It was Chinese New Year 2017, at the world class Segerstrom Theatre of the Arts on the evening of Saturday January 28. The infamous Pacific Symphony and exuberant conductor Carl St. Clair led the many acts with grace and perfection. There were Chinese dancers, the youngest looking barely old enough to walk, let alone move with such grace. Multi-colored costumes, ribbon, fans and, of course, dragons were in evidence. The Chinese never forget their homeland but thankfully brought their native land to us at least for this evening. During this lunar New Year, the stars shone brightly.
With so many in the audience wearing silk embroidered robes and jackets to fit the evening’s theme, the mood was set on and off the stage. The evening was narrated by the renowned Tianjin Television host, Tan Ye, and American-Chinese actor/writer, David A. Williams, who helped close the distances between Asia and America.
Jessica Zhu and Gloria Xiong, two adorable girls dressed in pink and white, not only looked like little angels but sounded like them too. Their immense talent did not go unnoticed even when surrounded by full orchestra and awestruck audience. They sang words of farewell to memories of the past, and their ancestors were surely smiling.
“Deep into the Night” featured George Gao playing the melodic ancient Chinese instruments, the erhu and jingu, accompanied by performers from the Yaya Dance Academy. Their bright pink costumes and jeweled headdresses added to the essence. Anytime the Yaya Dancers graced the stage, whether donning scarves, ribbons, swords or moving to “Kung Fu Panda 2” was uplifting. Choreographer Yaya Zhang is a true visionary who has imbedded her talents into her troupe with mastery and elegance.
The Butterfly Lovers Concerto, showcased the UCI Dance Troupe with spellbinding musical tracks. The symphony may have played a different genre than usual, but it did not seem to faze the spirited maestro, Carl St Clair. The dancers moved through each act, making the “Metamorphosis” theme complete. They graced the stage again for “Claire de Lune” and would have made Claude Debussy proud.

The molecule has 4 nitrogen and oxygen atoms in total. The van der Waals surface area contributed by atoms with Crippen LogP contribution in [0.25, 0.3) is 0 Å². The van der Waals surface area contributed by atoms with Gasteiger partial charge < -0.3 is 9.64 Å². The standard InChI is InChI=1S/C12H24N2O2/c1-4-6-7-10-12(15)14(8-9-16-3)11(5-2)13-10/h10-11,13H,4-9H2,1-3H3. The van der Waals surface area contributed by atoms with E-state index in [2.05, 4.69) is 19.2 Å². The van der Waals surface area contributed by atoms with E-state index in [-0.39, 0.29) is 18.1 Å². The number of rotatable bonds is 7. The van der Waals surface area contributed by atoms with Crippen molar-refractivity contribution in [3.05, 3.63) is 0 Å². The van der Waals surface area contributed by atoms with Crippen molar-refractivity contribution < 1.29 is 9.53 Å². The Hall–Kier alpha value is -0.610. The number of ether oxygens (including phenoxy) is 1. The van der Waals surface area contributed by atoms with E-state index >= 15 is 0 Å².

Tenor Orson Van Gay II may not have had much practice learning Mandarin, but his rendition of “I love you China,” from the waves of the South Sea to the snow topped mountains in the north, convinced even the most fluent speakers. His opera training and acting ability moved the entire audience. Orson is a superb talent, and there is no doubt this may have been his first performance on this grand Orange County stage but certainly not his last.
Every child is a blessing, but who knew all those years ago that one silent little boy would make such an impact on so many. He was born in a foreign land to a large immigrant family who did not know how to teach their child the ways of life. Somehow, he discovered how he could best communicate. Suddenly, what he could not hear, Amnon Damti could express through the medium of dance. When he met his bashert, Jill, his partner in life, their fate was sealed.
The result was “Two Worlds,” one hearing, one deaf; one female, one male; one born in the United States to secular Jewish parents and the other to Orthodox Israeli Yemenite ones. They move as one; they flow like energy sending a current through the hearts and bodies of those who watch them. Their performance brought a taste of Israeli talent to a mostly Asian audience. They epitomize the message of the evening where our worlds become one when we bring music and dance to the masses.
The Pacific Chorale was joined by the American Feel Young Chorus facing the audience from the upper tier above the orchestra. “Jasmine Flower,” a popular Chinese pop song, speaks of the fragrant flower that blooms. Overhead, a large screen displayed the translated words of each selection making the powerful message even more clear.
When the soloists returned to the stage, no one seemed to want the fabulous evening to end. Talented soprano Ariana Strahl, mezzo-soprano Christina Pezzarossi, bass-baritone Enrico Lagasca and Tenor Orson Van Gay II helped bridge the worlds between the many music genres. They were accompanied by the choirs and orchestra for the Finale for an uplifting serenade from Symphony No. 9 in D Minor by Ludwig van Beethoven.
Carl St. Clair said how “there is a new tradition in Orange County,” that this is only the first of hopefully many more Chinese New Year’s celebrations at this venue. Claire de Lune (fr. moon) was certainly apropos for a Moon Festival, but it may be possible that the conductor also favors a piece so close to his own surname. “All men live as brothers wherever your gentle wings abide,” “… beyond the starry canopy a loving father dwells.” It is under the lunar sky, which is also the calendar of our Jewish heritage. May G-d protect us and may we live together with peace and harmony.
This enchanting evening was made possible through the generosity of Charles and Ling Zhing and the Jade Society. By bringing so many flowers to life, they have ensured that this Lunar Year will be filled with light and splendor. There is no doubt that during the year of the rooster, many will awaken each morning with glorious memories and smiles. Charlie’s investment company is called Zion Enterprises, and there is no doubt his partnership with Jill and Amnon Damti, Seth Siegel and the entire Jewish community is only just beginning.